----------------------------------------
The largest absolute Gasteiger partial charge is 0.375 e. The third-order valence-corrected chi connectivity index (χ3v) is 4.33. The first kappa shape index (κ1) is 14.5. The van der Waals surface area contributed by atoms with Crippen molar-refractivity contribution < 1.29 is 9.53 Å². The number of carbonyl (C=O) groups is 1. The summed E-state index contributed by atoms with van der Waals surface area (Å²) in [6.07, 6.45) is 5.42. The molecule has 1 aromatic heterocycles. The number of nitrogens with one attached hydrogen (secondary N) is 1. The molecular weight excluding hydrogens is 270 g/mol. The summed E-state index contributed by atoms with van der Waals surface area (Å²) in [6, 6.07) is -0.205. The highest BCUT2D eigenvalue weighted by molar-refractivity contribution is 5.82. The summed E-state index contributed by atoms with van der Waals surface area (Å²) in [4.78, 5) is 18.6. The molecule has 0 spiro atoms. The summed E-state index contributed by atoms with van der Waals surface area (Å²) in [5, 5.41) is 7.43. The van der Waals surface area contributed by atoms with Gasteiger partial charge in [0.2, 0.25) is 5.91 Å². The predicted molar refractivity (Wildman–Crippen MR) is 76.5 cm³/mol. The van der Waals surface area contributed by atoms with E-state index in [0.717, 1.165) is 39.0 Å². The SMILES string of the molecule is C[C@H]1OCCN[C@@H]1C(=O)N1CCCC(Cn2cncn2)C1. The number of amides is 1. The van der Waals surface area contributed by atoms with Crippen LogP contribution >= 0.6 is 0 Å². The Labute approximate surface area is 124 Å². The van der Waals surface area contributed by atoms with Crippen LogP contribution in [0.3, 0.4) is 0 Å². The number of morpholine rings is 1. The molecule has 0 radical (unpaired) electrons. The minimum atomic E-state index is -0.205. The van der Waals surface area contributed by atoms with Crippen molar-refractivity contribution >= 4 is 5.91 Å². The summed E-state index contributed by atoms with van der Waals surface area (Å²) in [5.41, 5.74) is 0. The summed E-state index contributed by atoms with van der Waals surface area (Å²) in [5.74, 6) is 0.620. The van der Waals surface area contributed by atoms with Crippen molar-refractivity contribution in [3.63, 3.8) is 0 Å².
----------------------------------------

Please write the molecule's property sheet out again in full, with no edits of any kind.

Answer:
The largest absolute Gasteiger partial charge is 0.375 e. The third-order valence-corrected chi connectivity index (χ3v) is 4.33. The first kappa shape index (κ1) is 14.5. The van der Waals surface area contributed by atoms with Crippen molar-refractivity contribution < 1.29 is 9.53 Å². The number of carbonyl (C=O) groups is 1. The summed E-state index contributed by atoms with van der Waals surface area (Å²) in [6.07, 6.45) is 5.42. The molecule has 1 aromatic heterocycles. The number of nitrogens with one attached hydrogen (secondary N) is 1. The molecular weight excluding hydrogens is 270 g/mol. The summed E-state index contributed by atoms with van der Waals surface area (Å²) in [6, 6.07) is -0.205. The highest BCUT2D eigenvalue weighted by molar-refractivity contribution is 5.82. The summed E-state index contributed by atoms with van der Waals surface area (Å²) in [4.78, 5) is 18.6. The molecule has 0 spiro atoms. The summed E-state index contributed by atoms with van der Waals surface area (Å²) in [5, 5.41) is 7.43. The van der Waals surface area contributed by atoms with Gasteiger partial charge in [0.2, 0.25) is 5.91 Å². The predicted molar refractivity (Wildman–Crippen MR) is 76.5 cm³/mol. The van der Waals surface area contributed by atoms with E-state index in [0.717, 1.165) is 39.0 Å². The SMILES string of the molecule is C[C@H]1OCCN[C@@H]1C(=O)N1CCCC(Cn2cncn2)C1. The number of amides is 1. The van der Waals surface area contributed by atoms with Crippen LogP contribution >= 0.6 is 0 Å². The Labute approximate surface area is 124 Å². The van der Waals surface area contributed by atoms with Crippen LogP contribution in [0.3, 0.4) is 0 Å². The number of morpholine rings is 1. The molecule has 0 radical (unpaired) electrons. The minimum atomic E-state index is -0.205. The van der Waals surface area contributed by atoms with Crippen molar-refractivity contribution >= 4 is 5.91 Å². The summed E-state index contributed by atoms with van der Waals surface area (Å²) in [5.41, 5.74) is 0. The summed E-state index contributed by atoms with van der Waals surface area (Å²) in [5.74, 6) is 0.620. The van der Waals surface area contributed by atoms with Crippen molar-refractivity contribution in [3.63, 3.8) is 0 Å².